The website has detailed instructions for setting up manual connections to servers for most of the above platforms, as well as for Linux; BlackBerry; and routers that use OpenWrt, DD-WRT, AsusWRT, pfSense or Tomato open-source firmware.

You can use a wide variety of VPN protocols with, including IKEv2/IPsec (recommended), IKEv1/IPsec, OpenVPN, SSTP, PPTP and L2TP/IPsec, as well as the jack-of-all-trades SoftEther client software.

MORE: What is a VPN (Virtual Private Network)?

Not all protocol choices are possible for each platform, but there are no protocol limitations otherwise for free users. An informative web page explains the differences among the various protocols.


We tested the free offerings of nine different VPN services — Avira Phantom VPN,, Hotspot Shield, the Opera browser VPN, ProtonVPN, Speedify, SurfEasy, TunnelBear and Windscribe — using an HP EliteBook X360 1020 G2 notebook in a home in suburban New York provisioned with regular, consumer-grade cable broadband.

Ookla's Speedtest was used to measure each VPN service's network latency (delay), upload speeds and download speeds. Each speed test was run three times per service, and baseline network speeds were measured before the start of each round of tests.

We got's 6MB installation package up and running in 6.5 minutes on our HP EliteBook laptop, including creating an account.'s desktop interface doesn't run full screen, but it's got enough room to display your IP address, connection location and whether you're using the VPN (indicated by a green check mark).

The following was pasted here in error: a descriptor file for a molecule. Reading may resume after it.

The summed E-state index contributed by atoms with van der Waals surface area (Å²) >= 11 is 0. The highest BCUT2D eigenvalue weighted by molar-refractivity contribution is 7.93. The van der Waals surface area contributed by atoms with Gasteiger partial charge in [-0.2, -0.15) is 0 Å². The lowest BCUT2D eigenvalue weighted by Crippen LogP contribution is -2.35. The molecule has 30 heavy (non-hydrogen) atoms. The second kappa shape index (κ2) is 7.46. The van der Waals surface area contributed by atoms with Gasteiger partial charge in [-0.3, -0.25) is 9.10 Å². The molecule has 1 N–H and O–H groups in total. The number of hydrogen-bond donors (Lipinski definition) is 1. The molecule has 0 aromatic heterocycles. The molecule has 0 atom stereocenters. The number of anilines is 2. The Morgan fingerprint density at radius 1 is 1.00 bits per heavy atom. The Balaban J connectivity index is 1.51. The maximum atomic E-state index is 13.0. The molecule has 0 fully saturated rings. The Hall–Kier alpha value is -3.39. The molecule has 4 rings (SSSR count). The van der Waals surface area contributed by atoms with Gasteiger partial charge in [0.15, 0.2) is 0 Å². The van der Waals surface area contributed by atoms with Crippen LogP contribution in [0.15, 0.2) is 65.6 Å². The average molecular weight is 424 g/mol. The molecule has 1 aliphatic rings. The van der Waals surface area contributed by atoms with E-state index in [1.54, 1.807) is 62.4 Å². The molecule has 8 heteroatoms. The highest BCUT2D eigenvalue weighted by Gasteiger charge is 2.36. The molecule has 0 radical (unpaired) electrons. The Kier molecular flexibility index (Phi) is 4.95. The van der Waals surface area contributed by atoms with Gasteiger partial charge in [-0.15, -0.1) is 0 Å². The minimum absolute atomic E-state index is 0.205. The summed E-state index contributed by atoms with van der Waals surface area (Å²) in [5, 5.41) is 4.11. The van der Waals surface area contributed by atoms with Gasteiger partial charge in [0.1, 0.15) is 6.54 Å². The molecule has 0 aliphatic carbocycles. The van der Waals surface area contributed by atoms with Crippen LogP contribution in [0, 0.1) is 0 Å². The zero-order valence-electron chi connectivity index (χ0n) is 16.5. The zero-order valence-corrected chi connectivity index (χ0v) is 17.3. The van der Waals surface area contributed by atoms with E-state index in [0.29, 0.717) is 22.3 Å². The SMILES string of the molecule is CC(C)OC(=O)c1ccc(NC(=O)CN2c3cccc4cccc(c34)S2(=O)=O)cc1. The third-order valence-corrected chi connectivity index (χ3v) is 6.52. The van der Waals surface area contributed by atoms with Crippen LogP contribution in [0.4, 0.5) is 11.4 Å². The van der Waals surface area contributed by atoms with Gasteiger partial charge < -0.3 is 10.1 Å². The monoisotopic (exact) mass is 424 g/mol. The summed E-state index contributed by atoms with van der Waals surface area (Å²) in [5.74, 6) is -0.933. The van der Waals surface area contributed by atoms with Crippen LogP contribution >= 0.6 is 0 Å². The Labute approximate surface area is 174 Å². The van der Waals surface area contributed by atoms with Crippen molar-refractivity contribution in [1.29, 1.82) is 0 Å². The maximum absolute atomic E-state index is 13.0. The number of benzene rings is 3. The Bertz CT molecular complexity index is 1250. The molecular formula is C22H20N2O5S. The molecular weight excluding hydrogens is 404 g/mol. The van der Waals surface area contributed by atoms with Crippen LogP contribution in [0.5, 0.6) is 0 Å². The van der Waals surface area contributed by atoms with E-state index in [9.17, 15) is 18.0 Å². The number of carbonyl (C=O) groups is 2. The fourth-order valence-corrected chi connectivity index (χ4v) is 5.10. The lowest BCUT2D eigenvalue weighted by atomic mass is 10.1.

We chose's Canadian servers for testing, but the network still took a long 9.5 seconds to connect, which was the longest time of all of the nine free VPN plans we tested. The Canadian server had an average latency (how long it took to respond) of 48.8 milliseconds; this was three times the pre-VPN level but not the worst among the services we tested.

Data downloaded at an average speed of 56.1 Mbps when we were connected to's network, a decline of 68 percent from the baseline and very close to the average 65-percent decline among the eight regular free VPN services. (The ninth service, Speedify, uses unique network tricks, and we considered its amazing scores separately.)

Hide,me's uploads averaged 23.5 Mbps, down 28 percent from pre-VPN levels but better than the 34 percent average. Those two speed results put in about the middle of our pack of free VPN services. But it was only a little faster then ProtonVPN, whose free tier, while much slower than ProtonVPN's paid services, puts no limits on data usage.

Bottom Line

We really wanted to like's free offering, because it is platform-flexible, doesn't choke speed and even offers tech support. But Windscribe's free tier has similar features and is faster and much more generous with data.


Client platforms: Windows, Mac, Android, iOS, Windows Phone, Microsoft Surface
Protocols: PPTP, L2TP/IPsec, IKEv1/IPsec IKEv2/IPsec, SSTP, OpenVPN
Servers/countries: 45/34
Restriction: 2GB of data per month

Credit: Tom's Guide

Brian Nadel

Brian Nadel is a freelance writer and editor who specializes in technology reporting and reviewing. He works out of the suburban New York City area and has covered topics from nuclear power plants and Wi-Fi routers to cars and tablets. The former editor-in-chief of Mobile Computing and Communications, Nadel is the recipient of the TransPacific Writing Award.